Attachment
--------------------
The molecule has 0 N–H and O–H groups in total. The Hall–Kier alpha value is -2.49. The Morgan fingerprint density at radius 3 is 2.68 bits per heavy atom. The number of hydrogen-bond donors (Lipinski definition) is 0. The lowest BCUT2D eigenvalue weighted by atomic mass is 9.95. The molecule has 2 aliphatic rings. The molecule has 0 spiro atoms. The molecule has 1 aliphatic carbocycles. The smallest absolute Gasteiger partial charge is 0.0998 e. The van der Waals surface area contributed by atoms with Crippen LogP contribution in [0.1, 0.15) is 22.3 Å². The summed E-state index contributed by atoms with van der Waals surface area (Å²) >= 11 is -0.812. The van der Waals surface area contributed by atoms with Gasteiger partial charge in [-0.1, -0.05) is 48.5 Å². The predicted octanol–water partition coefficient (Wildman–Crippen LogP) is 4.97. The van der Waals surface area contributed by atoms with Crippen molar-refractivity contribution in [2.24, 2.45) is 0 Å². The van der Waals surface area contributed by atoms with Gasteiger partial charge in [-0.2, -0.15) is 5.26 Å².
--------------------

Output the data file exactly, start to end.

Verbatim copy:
The molecule has 0 N–H and O–H groups in total. The Hall–Kier alpha value is -2.49. The Morgan fingerprint density at radius 3 is 2.68 bits per heavy atom. The number of hydrogen-bond donors (Lipinski definition) is 0. The lowest BCUT2D eigenvalue weighted by atomic mass is 9.95. The molecule has 2 aliphatic rings. The molecule has 0 spiro atoms. The molecule has 1 aliphatic carbocycles. The smallest absolute Gasteiger partial charge is 0.0998 e. The van der Waals surface area contributed by atoms with Crippen LogP contribution in [0.1, 0.15) is 22.3 Å². The summed E-state index contributed by atoms with van der Waals surface area (Å²) >= 11 is -0.812. The van der Waals surface area contributed by atoms with Gasteiger partial charge in [-0.1, -0.05) is 48.5 Å². The predicted octanol–water partition coefficient (Wildman–Crippen LogP) is 4.97. The van der Waals surface area contributed by atoms with Crippen molar-refractivity contribution in [2.24, 2.45) is 0 Å². The van der Waals surface area contributed by atoms with Gasteiger partial charge in [-0.2, -0.15) is 5.26 Å².